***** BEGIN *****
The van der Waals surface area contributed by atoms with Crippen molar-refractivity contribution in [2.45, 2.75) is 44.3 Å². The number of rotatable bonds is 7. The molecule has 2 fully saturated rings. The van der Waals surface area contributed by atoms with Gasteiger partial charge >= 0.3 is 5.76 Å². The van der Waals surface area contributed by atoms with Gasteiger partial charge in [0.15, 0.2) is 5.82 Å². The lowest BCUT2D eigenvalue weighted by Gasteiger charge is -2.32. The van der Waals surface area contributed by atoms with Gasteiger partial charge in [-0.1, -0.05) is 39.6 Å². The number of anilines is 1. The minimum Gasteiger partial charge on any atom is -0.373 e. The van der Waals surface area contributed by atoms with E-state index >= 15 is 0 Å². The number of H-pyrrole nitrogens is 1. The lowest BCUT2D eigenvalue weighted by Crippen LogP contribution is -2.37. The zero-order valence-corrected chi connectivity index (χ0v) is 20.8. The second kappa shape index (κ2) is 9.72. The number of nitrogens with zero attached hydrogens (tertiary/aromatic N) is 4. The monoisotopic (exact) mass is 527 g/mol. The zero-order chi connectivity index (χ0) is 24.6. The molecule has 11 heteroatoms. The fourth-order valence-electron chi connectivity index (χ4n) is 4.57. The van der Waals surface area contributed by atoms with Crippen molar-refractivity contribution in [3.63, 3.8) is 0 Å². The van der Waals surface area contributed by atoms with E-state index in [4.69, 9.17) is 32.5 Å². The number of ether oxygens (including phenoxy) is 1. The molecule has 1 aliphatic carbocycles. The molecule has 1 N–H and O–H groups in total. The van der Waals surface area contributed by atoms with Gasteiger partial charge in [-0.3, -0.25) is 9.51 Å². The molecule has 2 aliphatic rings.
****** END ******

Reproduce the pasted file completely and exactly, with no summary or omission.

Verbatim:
The van der Waals surface area contributed by atoms with Crippen molar-refractivity contribution in [2.45, 2.75) is 44.3 Å². The number of rotatable bonds is 7. The molecule has 2 fully saturated rings. The van der Waals surface area contributed by atoms with Gasteiger partial charge >= 0.3 is 5.76 Å². The van der Waals surface area contributed by atoms with Gasteiger partial charge in [0.15, 0.2) is 5.82 Å². The lowest BCUT2D eigenvalue weighted by Gasteiger charge is -2.32. The van der Waals surface area contributed by atoms with Gasteiger partial charge in [-0.1, -0.05) is 39.6 Å². The number of anilines is 1. The minimum Gasteiger partial charge on any atom is -0.373 e. The van der Waals surface area contributed by atoms with E-state index >= 15 is 0 Å². The number of H-pyrrole nitrogens is 1. The lowest BCUT2D eigenvalue weighted by Crippen LogP contribution is -2.37. The zero-order valence-corrected chi connectivity index (χ0v) is 20.8. The second kappa shape index (κ2) is 9.72. The number of nitrogens with zero attached hydrogens (tertiary/aromatic N) is 4. The monoisotopic (exact) mass is 527 g/mol. The zero-order chi connectivity index (χ0) is 24.6. The molecule has 11 heteroatoms. The fourth-order valence-electron chi connectivity index (χ4n) is 4.57. The van der Waals surface area contributed by atoms with Crippen molar-refractivity contribution in [3.63, 3.8) is 0 Å². The van der Waals surface area contributed by atoms with E-state index in [4.69, 9.17) is 32.5 Å². The number of ether oxygens (including phenoxy) is 1. The molecule has 1 aliphatic carbocycles. The molecule has 1 N–H and O–H groups in total. The van der Waals surface area contributed by atoms with Gasteiger partial charge in [-0.3, -0.25) is 9.51 Å². The molecule has 2 aliphatic rings.